Inilah nasib wanita dlm surga Islam: kasus2 wanita bakar diri sendiri semakin meningkat di Afghanistan.
http://www.smh.com.au/articles/2004/04/ ... m=storyrhs
Afghan women burn themselves to death to be heard
By James Astill in Kabul
April 27, 2004
Six months ago, after being bullied by her in-laws, Mallali Nurzi
, 26, soaked herself in petrol and struck a match. By the time the fire was extinguished, Mallali was burnt all over. It took her 24 hours to die.
"Her husband's family were treating her like an animal," said her father, Nazir Shah.
"Every minute of every day, she was fetching water, growing crops, looking after animals and children, cleaning the house. She was patient, but it was too much for her. She found it hard to live like a slave."
Ms Nurzi was not alone in her suffering, nor in the agonising way she chose to die. Anecdotal evidence suggests several hundred young women are burning themselves to death every year in western Afghanistan
A government inquiry in Herat, the biggest city in the country's west, reported that at least 52 young, married, or soon-to-be married women had burnt themselves to death in recent months. The youngest was a 13-year-old engaged girl. Most of the women were educated and included nurses and teachers.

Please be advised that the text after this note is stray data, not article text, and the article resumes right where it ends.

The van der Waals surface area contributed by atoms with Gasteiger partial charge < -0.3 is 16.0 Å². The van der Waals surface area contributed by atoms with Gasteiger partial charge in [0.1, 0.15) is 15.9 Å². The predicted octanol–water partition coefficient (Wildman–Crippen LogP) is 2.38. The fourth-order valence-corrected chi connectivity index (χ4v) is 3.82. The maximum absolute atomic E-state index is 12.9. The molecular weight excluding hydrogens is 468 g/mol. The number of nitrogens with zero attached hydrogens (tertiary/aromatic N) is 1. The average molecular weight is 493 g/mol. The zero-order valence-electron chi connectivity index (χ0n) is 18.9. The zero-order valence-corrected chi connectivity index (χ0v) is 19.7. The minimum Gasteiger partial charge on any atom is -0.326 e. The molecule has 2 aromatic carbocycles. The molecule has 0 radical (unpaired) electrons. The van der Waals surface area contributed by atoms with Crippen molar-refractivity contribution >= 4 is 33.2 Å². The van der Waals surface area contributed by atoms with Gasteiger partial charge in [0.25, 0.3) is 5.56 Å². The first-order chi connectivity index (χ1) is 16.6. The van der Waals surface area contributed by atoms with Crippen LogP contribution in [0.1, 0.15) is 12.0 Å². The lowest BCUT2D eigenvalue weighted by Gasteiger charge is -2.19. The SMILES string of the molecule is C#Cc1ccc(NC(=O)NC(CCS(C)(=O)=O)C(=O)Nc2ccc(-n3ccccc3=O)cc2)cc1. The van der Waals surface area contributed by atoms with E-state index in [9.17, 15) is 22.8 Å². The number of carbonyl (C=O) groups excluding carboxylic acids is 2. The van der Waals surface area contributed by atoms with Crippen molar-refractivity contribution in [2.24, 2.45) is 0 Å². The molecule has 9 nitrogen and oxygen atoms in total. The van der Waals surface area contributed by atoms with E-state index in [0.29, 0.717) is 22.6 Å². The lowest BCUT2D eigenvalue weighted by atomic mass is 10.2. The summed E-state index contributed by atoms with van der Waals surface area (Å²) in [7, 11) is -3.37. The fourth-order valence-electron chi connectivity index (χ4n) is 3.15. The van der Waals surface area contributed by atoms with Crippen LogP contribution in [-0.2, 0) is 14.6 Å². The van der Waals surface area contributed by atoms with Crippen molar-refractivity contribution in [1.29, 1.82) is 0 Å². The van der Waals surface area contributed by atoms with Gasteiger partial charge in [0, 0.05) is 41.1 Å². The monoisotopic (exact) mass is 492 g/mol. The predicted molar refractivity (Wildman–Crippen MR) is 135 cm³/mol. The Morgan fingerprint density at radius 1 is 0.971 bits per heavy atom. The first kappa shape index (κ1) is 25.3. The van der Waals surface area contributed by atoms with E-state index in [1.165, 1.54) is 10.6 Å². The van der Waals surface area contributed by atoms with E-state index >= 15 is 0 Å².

"In our culture, women have always burned themselves, because they have always been so badly treated," said Amina Safi Afzali, of the Afghan Human Rights Commission. "But this phenomenon was never as prevalent as it is today."
Behind the increase, Ms Afzali says, is a disillusionment felt by many educated Afghan women because the two years since the fall of the Taliban have brought precious little freedom.
"There are many more pressures on young Afghan women today because they have learned what freedom is from radio and television, but that is not what they have.
"In the past, every girl knew she belonged to her family; she existed only for her father and her husband; she knew she wasn't free. Now young girls know they should have rights, and they are prepared to burn themselves to show society that they do not have them yet."
The country's constitution gives equal rights to men and women. But despite an increase in the number of girls in school, most Afghan women enjoy no more rights than they did under the Taliban. Most of the country is not controlled by the government but by warlords as misogynistic as the Taliban.
The deputy Women's Minister, Suraya Sobah Rang, said: "Women in this country are in a very bad situation, with forced marriages, families selling their daughters to pay drug debts, women being beaten all the time. We have to change these things."